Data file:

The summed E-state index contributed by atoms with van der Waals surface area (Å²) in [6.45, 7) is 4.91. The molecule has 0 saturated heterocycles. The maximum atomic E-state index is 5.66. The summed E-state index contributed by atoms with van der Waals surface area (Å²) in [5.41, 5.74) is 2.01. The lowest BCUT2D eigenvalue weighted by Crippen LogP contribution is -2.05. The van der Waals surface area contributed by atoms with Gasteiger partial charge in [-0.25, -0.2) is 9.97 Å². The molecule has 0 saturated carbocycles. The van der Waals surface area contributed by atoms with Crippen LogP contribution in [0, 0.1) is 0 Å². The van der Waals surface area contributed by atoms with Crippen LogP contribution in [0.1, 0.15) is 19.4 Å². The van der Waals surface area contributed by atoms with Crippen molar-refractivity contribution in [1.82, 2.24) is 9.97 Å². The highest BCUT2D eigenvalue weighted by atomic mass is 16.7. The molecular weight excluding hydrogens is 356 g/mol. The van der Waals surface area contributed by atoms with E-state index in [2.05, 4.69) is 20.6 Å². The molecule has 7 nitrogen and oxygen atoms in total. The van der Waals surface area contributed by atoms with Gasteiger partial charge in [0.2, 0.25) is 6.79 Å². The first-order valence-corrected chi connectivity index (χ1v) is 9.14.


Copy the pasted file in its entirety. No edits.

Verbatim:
The summed E-state index contributed by atoms with van der Waals surface area (Å²) in [6.45, 7) is 4.91. The molecule has 0 saturated heterocycles. The maximum atomic E-state index is 5.66. The summed E-state index contributed by atoms with van der Waals surface area (Å²) in [5.41, 5.74) is 2.01. The lowest BCUT2D eigenvalue weighted by Crippen LogP contribution is -2.05. The van der Waals surface area contributed by atoms with Gasteiger partial charge in [-0.25, -0.2) is 9.97 Å². The molecule has 0 saturated carbocycles. The van der Waals surface area contributed by atoms with Crippen LogP contribution in [0, 0.1) is 0 Å². The van der Waals surface area contributed by atoms with Crippen LogP contribution in [0.1, 0.15) is 19.4 Å². The van der Waals surface area contributed by atoms with Crippen molar-refractivity contribution in [1.82, 2.24) is 9.97 Å². The highest BCUT2D eigenvalue weighted by atomic mass is 16.7. The molecular weight excluding hydrogens is 356 g/mol. The van der Waals surface area contributed by atoms with E-state index in [2.05, 4.69) is 20.6 Å². The molecule has 7 nitrogen and oxygen atoms in total. The van der Waals surface area contributed by atoms with Gasteiger partial charge in [0.2, 0.25) is 6.79 Å². The first-order valence-corrected chi connectivity index (χ1v) is 9.14.